The U.S. ambassador to the Vatican said he expects Pope Francis will call on the U.S. to rediscover the fundamental values “that made our nation great” — especially its long history of welcoming foreigners — when he visits next month and becomes the first pope to address Congress.
In an interview with The Associated Press, Ambassador Kenneth Hackett said he expected migration, income inequality, family problems and the environment to be raised by Francis during his Sept. 22-27 visit to Washington, New York and Philadelphia.
History’s first Latin American pope will be making his first-ever trip to the U.S., where gay marriage is now the law of the land and where conservatives have cringed at his criticisms of the excesses of unbridled capitalism and largely ignored his calls for an urgent transition away from a fossil fuel-based economy.
“I’m not worried about the tense moments, really,” Hacket said. “In my two years here I’ve come to realize that Pope Francis will say and do what he wants. And that, people find refreshing even if they disagree with him.”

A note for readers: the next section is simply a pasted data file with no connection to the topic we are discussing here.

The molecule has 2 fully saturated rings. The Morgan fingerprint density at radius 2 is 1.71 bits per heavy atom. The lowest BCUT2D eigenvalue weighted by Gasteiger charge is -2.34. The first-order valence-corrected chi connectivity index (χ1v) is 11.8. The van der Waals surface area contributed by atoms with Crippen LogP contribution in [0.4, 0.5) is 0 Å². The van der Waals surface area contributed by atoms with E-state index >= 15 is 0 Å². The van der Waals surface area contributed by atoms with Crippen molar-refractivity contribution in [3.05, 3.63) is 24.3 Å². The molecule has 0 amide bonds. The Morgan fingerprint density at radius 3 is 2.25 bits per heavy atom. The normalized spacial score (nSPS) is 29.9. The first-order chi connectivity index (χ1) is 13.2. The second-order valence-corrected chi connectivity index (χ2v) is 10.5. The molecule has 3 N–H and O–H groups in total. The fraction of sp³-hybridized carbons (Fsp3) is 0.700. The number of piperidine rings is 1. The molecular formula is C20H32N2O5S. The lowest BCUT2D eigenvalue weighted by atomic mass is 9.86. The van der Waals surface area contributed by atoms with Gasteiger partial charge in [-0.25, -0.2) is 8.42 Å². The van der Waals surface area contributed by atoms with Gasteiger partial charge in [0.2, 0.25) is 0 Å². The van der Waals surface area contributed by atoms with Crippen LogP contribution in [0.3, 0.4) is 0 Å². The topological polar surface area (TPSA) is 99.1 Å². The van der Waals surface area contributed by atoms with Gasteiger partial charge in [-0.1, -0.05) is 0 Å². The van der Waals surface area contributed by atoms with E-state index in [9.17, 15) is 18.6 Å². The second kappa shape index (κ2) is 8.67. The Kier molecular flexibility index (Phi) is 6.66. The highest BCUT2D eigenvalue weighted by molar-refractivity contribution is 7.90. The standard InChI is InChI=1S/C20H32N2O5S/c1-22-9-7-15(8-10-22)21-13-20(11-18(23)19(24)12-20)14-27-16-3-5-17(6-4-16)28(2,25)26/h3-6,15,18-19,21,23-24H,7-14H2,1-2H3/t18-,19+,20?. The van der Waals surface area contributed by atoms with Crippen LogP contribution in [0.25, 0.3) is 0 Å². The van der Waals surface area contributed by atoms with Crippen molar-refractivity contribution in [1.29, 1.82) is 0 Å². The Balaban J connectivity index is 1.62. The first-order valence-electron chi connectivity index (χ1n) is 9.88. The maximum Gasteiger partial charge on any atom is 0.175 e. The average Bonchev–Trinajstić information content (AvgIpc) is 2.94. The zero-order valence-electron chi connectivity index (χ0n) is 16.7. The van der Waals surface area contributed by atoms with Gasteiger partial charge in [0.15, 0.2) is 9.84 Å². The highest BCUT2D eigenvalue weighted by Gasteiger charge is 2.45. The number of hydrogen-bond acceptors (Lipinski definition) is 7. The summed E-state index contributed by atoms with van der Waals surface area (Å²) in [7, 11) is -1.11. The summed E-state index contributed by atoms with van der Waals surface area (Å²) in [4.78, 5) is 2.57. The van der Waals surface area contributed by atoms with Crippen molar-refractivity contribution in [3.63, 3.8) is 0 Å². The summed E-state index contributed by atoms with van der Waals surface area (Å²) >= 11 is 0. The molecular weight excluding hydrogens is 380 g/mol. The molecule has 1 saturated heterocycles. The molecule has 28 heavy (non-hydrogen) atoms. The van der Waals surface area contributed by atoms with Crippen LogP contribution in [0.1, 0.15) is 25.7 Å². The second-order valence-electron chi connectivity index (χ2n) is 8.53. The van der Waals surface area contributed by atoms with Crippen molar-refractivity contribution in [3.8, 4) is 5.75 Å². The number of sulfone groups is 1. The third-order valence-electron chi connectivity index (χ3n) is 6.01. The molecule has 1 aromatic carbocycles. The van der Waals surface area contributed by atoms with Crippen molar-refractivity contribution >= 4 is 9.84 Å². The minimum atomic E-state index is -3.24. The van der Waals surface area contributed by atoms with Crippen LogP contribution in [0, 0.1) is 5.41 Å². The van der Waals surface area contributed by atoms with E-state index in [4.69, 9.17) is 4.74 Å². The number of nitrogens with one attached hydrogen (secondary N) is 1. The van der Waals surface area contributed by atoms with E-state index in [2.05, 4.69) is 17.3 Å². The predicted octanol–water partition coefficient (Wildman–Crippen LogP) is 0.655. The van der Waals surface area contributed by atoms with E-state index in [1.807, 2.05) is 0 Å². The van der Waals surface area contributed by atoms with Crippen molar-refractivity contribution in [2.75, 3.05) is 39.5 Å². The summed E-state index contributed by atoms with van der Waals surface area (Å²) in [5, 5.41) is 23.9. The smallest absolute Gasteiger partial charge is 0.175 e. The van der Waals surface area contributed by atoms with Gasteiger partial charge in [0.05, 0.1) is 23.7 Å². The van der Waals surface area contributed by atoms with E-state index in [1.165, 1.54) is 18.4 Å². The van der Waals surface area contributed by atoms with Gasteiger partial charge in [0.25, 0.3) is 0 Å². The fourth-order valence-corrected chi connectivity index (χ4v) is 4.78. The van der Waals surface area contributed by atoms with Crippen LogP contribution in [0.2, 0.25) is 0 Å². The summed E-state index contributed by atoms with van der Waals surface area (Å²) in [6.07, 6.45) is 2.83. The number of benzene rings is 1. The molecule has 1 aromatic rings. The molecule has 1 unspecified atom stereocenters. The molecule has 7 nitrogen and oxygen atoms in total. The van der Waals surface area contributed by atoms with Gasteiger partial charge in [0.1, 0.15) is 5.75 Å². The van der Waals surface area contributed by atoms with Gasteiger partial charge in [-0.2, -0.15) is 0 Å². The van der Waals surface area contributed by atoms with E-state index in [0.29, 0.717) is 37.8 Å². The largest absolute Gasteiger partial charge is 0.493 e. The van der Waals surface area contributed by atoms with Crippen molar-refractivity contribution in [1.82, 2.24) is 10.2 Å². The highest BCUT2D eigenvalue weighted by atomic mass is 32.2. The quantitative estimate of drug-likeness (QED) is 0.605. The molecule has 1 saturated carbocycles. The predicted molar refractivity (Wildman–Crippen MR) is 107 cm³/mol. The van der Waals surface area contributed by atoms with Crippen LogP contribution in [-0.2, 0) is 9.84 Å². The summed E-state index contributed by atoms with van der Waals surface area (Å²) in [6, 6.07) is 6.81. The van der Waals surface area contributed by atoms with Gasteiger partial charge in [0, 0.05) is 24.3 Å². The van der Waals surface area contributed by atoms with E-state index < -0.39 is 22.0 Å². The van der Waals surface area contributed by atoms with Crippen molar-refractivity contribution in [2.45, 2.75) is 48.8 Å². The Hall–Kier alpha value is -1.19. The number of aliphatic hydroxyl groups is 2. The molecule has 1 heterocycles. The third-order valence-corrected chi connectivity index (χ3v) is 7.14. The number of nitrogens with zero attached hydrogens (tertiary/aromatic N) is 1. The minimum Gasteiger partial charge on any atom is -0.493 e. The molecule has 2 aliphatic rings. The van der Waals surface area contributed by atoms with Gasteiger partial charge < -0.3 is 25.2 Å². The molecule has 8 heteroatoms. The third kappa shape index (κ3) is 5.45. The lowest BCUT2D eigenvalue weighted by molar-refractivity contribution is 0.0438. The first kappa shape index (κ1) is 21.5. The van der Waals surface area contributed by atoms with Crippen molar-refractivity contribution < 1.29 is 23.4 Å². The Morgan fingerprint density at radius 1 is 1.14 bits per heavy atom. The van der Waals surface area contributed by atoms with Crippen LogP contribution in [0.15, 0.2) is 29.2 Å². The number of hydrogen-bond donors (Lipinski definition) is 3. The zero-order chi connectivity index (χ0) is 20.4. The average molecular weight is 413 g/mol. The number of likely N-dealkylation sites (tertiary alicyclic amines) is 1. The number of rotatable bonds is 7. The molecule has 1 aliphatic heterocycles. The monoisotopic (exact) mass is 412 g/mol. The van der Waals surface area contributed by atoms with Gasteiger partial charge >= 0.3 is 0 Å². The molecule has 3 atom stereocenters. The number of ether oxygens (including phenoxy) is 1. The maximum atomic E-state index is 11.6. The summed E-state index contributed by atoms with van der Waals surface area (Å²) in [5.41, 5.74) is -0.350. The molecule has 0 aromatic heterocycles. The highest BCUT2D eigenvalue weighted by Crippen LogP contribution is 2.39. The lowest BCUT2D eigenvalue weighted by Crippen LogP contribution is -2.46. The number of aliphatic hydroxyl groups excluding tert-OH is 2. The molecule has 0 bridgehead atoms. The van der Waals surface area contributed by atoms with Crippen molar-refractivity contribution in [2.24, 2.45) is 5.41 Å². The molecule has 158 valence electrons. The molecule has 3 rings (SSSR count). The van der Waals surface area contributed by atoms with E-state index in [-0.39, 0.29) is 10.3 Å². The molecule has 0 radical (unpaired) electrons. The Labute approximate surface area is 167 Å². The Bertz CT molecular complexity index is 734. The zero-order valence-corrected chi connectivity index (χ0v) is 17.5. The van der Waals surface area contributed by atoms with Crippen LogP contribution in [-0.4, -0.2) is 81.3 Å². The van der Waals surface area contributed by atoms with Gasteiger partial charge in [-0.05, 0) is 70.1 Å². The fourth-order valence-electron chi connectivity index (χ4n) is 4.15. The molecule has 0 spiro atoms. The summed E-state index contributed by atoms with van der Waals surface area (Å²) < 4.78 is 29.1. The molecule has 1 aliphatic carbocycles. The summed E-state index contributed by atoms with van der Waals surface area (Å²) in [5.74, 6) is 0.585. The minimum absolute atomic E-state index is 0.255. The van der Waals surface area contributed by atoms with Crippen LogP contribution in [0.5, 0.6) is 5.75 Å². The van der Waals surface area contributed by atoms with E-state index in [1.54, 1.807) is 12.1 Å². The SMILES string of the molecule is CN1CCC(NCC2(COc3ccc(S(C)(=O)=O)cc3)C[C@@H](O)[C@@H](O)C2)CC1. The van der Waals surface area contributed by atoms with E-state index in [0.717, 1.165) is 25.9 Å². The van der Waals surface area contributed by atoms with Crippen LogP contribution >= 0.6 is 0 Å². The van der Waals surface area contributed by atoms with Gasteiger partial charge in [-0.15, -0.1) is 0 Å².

The disagreements — including in Congress and among Republican presidential candidates — have become more pointed since Francis released his economic-environmental manifesto “Praise Be,” in which he denounced the “structurally perverse” global financial system that he said has exploited the poor and destroyed God’s creation.
“I think he is mature in his ability to accept disagreement,” Hackett said. “In fact, it almost seems at times that he encourages it.”
Francis has spoken out strongly about the need for wealthy countries to “open doors” to migrants seeking a better life, and Hackett said that message is likely to have an impact in a country where Republican presidential contender Donald Trump has called for a massive border fence along the Mexican frontier and the deportation of some 11 million immigrants living there illegally.
Hackett said he expected Francis would “bring people to think about the values that made our nation great,” and how Americans as individuals and a nation can recapture those values and make them more prominent.
“I think he’ll call us to continue to engage with it (the world), don’t throw any walls up around our nation, don’t revert to isolationism,” he said. “We are a nation of welcoming people, so that’s where I think he will put his attention.”
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